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September 2016

The Homestretch Before the Southern Migration: We are now in the homestretch before we see Monarchs in our area migrating south to spend the winter in Mexico. Journey North has reported the first signs of migration in the northern breeding areas. It is unclear why the migration starts in the northern reaches before it does here, but it is assumed to be a combination of diminishing daylight hours, lowering temperatures, and lowering quality of the plants on which the Monarchs rely.

We have received a lot of reports of Monarchs in our area the past month. On the TMA Facebook page, I reported seeing 13 Monarchs Saturday morning at the Antietam National Battlefield, and I have been immensely gratified by the number of emails that I've received from you on first-time Monarch sightings in your backyards on milkweed you planted this spring.

The peak period for the southern migration in our area (approximate latitude 40 degrees N), according to Monarch Watch, is the middle of September, . So we should continue to see Monarchs transiting our area through the end of September and into early October. They usually start showing up in Angangueo, Michoacan, Mexico, the gateway city to the largest sanctuary, El Rosario, on the Day of the Dead at the beginning of November. They will spend 4-5 months in the sanctuaries hanging on Oyamel Fir trees, where they will not eat or reproduce until they leave for Texas the following March.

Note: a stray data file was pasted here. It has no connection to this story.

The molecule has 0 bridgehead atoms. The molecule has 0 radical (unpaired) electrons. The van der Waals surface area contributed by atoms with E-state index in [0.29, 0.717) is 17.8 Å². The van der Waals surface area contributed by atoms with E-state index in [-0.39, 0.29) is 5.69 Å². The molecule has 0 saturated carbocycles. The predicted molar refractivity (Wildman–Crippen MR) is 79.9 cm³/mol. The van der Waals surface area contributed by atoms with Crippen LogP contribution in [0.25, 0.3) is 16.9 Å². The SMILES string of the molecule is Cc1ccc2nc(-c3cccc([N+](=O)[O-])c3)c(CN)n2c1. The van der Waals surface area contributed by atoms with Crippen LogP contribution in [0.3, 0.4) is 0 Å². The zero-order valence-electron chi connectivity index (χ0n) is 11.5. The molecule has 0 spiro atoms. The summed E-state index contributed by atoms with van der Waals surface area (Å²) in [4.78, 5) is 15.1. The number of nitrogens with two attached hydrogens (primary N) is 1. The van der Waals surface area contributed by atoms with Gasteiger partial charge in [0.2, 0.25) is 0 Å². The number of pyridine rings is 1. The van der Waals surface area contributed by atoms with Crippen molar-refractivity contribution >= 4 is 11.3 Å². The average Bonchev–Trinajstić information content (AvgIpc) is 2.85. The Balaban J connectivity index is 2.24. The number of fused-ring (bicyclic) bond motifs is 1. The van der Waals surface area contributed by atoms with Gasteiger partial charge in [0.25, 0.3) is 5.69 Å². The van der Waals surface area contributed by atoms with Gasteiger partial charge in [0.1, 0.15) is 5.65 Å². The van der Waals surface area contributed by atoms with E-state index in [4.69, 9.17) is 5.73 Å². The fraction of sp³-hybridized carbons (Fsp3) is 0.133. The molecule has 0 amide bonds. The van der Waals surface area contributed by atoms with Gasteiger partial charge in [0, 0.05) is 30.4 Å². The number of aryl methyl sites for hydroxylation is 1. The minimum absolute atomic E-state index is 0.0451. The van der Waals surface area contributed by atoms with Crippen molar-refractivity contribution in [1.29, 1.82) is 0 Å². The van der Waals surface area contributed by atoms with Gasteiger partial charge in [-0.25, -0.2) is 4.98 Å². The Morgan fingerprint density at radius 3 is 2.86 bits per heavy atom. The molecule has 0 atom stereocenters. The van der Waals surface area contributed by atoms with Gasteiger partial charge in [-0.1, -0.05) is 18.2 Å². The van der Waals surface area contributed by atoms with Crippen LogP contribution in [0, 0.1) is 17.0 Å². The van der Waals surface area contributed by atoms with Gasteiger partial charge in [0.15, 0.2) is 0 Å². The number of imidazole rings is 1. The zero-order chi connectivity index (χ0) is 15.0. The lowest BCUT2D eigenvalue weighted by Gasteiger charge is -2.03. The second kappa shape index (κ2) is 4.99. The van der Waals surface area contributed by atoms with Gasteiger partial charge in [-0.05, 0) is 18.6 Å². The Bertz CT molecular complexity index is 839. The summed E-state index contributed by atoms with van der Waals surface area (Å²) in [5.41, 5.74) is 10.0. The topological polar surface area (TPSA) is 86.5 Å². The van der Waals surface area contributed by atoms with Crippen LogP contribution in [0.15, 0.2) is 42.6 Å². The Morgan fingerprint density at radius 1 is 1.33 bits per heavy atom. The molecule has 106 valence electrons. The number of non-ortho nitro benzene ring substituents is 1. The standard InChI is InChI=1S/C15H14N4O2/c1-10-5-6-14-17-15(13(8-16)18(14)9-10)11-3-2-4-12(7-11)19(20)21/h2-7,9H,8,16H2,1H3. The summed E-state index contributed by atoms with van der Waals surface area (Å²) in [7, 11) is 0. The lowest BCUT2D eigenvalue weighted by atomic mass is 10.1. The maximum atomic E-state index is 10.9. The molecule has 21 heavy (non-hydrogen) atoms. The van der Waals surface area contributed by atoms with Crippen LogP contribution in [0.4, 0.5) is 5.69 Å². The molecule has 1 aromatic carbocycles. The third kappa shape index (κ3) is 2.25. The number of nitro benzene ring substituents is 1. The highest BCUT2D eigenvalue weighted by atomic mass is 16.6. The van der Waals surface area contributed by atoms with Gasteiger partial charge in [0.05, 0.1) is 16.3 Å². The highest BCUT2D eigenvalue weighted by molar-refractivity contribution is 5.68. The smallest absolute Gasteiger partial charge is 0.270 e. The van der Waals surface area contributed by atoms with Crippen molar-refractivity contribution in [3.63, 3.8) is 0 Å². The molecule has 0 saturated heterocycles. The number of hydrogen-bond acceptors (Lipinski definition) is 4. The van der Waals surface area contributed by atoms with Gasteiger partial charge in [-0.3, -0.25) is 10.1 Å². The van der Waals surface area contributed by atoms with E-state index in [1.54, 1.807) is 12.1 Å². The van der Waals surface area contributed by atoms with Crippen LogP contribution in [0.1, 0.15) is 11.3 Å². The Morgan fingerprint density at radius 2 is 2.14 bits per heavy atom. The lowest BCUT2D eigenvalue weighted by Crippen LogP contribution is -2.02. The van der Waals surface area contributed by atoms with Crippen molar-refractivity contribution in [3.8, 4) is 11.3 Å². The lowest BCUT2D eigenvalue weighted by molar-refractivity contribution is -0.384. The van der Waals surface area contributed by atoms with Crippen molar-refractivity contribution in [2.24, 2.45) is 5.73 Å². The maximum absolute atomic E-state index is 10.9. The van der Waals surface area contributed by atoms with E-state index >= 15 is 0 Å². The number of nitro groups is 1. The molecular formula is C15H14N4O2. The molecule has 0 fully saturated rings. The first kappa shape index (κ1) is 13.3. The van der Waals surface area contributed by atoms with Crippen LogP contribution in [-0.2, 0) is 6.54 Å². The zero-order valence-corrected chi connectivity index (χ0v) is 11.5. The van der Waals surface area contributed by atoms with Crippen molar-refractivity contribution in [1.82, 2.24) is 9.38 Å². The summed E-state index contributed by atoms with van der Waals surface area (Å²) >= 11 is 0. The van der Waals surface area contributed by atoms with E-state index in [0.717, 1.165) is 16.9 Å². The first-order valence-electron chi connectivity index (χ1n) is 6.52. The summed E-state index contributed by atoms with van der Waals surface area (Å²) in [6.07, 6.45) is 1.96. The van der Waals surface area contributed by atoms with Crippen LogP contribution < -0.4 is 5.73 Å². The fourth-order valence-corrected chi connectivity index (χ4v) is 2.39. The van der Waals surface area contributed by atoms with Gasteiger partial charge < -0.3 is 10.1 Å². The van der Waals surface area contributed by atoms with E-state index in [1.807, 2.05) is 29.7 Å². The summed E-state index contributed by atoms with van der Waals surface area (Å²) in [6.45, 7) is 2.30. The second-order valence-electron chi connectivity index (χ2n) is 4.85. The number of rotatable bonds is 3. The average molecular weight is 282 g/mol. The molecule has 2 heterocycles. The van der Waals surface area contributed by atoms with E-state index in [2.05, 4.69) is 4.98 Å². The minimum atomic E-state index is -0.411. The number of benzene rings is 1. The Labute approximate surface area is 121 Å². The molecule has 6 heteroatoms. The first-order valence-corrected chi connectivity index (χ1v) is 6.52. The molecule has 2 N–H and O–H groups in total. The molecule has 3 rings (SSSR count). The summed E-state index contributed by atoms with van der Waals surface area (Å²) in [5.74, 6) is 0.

As most of you know, this will not be a good year for the Monarch Butterfly. While last year was excellent, possibly half the population in Mexico was caught in a severe winter storm in March just as they were preparing to leave. Monarchs have the potential to bounce back after these events but will require a stretch of decent weather.

Monarch Discovery Days: This is an annual celebration that we are starting right here in Washington County and across the river in Shepherdstown. I hope you know we have six great events between September 3 and 17. I sent you a flyer on Monarch Discovery Days earlier in the month and you can see the events listed on our website calendar. Among other events, we will begin on September 3rd with a great children's exhibit at Discovery Station in Hagerstown and a great finale, a Fall Milkweed and Perennial Plant Sale on September 17 at Sunny Meadows. I will send you copies of the sale flyer on September 1.

August Events: TMA had two great events in August. First, Dave Kaplan and I were able to engage about 20 children on Monarchs at Discovery Station's "Amazing Science" days. And second, Tracy McCleaf, Leah Neveil and I, with the help of other TMA volunteers, held a very successful Mini-ID workshop at Kiwanis Park on Butterflies, pollinators and planting for butterflies attended by 15 participants, including some children. We released a recently emerged Monarch during the workshop.

Help us Spread the Word on Monarch Discovery Days: I want to close this newsletter by asking for your help in spreading the word to non-members about Monarch Discovery Day events. We are not doing any paid advertising. All of our advertising will be on social networks, primarily on Facebook. You can help by "sharing" what we put on the TMA Facebook page with your "friends," and by word of mouth. Or, forward this newsletter to your friends. I have encountered a number of non-members who want to attract Monarchs and other butterflies to their gardens. Well…they have a great chance to get started with our Fall Milkweed sale.

Thanks to all of you who have helped this summer, especially Barbara Rice and the Monarch Waystation maintenance team. The garden looks great and it is on account of your efforts.

Regards and stay cool. And always, watch for Monarchs!